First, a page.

• Report and make recommendations regarding identified hazards
  • Follow up on the effectiveness of completed recommendations and implemented controls
  • Prepare for and participate in effective incident investigations

Course Outline

Internal Responsibility System (I.R.S)

  • What is meant by the I.R.S.
  • How to achieve an effective I.R.S.
  • The benefits of a successful I.R.S.
  • The role of the Joint Health and Safety Committee within the I.R.S.

Health and Safety Law

  • History of the Occupational Health and Safety Act
  • The Green Book
  • Policies, Procedures, Programs
  • Resource Information

The Joint Health and Safety Committee

  • Role of the Joint Health and Safety Committee (JHSC)
  • Conditions for Application
  • Terms of reference
  • Responsibilities of the committee
  • Committee effectiveness

Hazard Identification and Controls

  • Definitions
  • Identifying hazards
  • Assessing hazards
  • Hazard Control
  • Job Hazard Analysis

Workplace Inspections

  • Requirements for JHSC to conduct inspections
  • Purpose of workplace inspections
  • Preparation
  • Conducting a thorough inspection
  • Reporting
  • Follow-up

Incident (Accident) Investigations

  • Definitions
  • Accident trends
  • Costs of an accident
  • Requirements for performing investigations
  • Purpose of accident investigations
  • Investigation Process
  • Reporting
  • Follow-up actions
  • Case Studies
  • Practical application role-playing exercise

Workplace Inspection

Mar 23rd, 2013Comments Off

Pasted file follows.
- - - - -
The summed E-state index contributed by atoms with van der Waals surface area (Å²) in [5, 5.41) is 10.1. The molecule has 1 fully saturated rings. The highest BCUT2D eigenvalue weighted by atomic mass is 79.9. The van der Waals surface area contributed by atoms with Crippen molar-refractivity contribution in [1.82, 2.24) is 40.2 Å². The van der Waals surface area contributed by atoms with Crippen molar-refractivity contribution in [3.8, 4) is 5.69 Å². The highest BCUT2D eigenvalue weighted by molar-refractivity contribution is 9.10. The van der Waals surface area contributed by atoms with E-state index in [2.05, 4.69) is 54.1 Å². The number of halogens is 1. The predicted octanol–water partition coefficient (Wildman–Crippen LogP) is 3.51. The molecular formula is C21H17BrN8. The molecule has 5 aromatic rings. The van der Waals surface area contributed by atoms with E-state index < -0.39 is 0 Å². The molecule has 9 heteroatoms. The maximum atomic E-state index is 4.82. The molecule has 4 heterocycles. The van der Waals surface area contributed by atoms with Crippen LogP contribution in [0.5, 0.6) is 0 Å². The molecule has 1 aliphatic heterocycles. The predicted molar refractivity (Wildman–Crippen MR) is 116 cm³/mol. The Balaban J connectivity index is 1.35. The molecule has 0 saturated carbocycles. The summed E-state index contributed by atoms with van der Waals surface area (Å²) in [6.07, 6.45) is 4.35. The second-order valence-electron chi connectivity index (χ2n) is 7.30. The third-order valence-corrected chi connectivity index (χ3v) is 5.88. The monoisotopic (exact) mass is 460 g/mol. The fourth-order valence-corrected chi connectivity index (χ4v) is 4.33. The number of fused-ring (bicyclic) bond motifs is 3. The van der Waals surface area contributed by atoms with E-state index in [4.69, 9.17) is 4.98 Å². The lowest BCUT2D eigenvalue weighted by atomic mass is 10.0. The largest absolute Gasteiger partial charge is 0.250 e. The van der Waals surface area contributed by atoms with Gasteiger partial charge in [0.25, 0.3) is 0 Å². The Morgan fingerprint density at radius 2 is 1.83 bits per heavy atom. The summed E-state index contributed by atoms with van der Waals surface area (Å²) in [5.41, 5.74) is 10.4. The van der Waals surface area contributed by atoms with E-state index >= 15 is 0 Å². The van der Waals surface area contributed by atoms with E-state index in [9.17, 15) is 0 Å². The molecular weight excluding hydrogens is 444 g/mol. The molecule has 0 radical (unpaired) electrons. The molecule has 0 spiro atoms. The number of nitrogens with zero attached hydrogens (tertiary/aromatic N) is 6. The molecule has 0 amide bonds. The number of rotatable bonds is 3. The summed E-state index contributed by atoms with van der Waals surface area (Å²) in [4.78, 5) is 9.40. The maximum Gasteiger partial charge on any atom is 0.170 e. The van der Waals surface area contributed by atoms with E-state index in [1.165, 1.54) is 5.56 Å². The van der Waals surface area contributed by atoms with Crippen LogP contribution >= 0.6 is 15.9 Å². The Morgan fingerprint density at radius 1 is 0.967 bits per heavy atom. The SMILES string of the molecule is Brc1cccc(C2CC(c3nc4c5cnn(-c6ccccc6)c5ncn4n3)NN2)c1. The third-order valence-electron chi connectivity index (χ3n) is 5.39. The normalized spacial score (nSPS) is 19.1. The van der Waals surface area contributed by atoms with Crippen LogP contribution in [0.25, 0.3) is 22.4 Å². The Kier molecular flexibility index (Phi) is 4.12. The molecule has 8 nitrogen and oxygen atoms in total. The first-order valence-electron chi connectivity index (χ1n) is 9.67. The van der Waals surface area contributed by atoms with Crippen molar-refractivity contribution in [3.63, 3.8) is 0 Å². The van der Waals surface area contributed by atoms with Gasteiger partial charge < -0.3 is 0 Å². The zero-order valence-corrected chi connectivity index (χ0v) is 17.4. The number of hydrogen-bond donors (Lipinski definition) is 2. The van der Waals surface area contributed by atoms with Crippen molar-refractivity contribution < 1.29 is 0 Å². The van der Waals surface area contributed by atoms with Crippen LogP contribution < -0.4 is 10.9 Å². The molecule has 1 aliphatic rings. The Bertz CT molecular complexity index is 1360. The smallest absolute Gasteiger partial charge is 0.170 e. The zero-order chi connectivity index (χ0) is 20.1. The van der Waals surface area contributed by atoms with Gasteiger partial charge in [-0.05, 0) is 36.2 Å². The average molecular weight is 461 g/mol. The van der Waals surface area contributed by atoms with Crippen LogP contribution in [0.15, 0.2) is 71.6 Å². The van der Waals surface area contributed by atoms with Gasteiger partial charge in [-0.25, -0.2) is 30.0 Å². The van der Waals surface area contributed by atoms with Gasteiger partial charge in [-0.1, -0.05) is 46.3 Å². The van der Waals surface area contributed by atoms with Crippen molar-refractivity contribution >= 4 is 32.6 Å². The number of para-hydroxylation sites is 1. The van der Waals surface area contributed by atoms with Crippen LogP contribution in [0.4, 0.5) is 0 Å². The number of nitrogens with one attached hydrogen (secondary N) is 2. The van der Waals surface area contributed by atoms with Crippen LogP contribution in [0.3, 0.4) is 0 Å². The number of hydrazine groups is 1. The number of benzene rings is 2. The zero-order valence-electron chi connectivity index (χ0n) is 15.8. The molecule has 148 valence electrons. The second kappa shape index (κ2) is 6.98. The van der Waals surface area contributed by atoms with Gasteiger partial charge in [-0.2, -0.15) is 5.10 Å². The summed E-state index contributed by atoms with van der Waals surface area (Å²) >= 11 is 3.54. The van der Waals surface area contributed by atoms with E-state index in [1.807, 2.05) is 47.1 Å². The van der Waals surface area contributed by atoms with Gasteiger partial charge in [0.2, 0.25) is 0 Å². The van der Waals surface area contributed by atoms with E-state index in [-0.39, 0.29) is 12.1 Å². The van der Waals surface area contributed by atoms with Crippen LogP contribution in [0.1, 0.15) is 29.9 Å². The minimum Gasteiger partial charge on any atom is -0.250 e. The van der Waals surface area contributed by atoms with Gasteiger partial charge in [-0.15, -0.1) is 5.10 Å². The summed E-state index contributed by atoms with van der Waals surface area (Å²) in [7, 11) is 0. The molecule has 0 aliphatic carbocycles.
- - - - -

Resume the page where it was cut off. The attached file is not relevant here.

Units Price
  • Reduce training investment
  • Minimize time/productivity lost
  • Lower your cost of compliance
1-10 $32.95
11-25 $30.95
26-50 $27.95
51-100 $25.95
101-500 $22.95

60 minutes of training can save weeks of lost time.

You’re just a click away from being trained

  • 1. Shock & Awe Statement

Unidentified hazards and poorly conducted inspections can lead to catastrophic losses in your workplace.

An inspection is a planned walkthrough of a workplace or worksite designed to help the workplace meet compliance with the law; and more importantly allow for the identification and control of any factors that can cause injury or illness.
Routine inspections are therefore a critical component of a good accident, occupational disease and fire prevention program.

2. Description of product.

This program will assist managers, supervisors, committee members and health and safety representatives in performing effective inspections.  The purpose of the inspection is to determine if hazards are present, if workers have been or are likely to be exposed to hazards, if anyone has been injured as a result of the exposure; and whether or not safe working procedures are being followed by workers.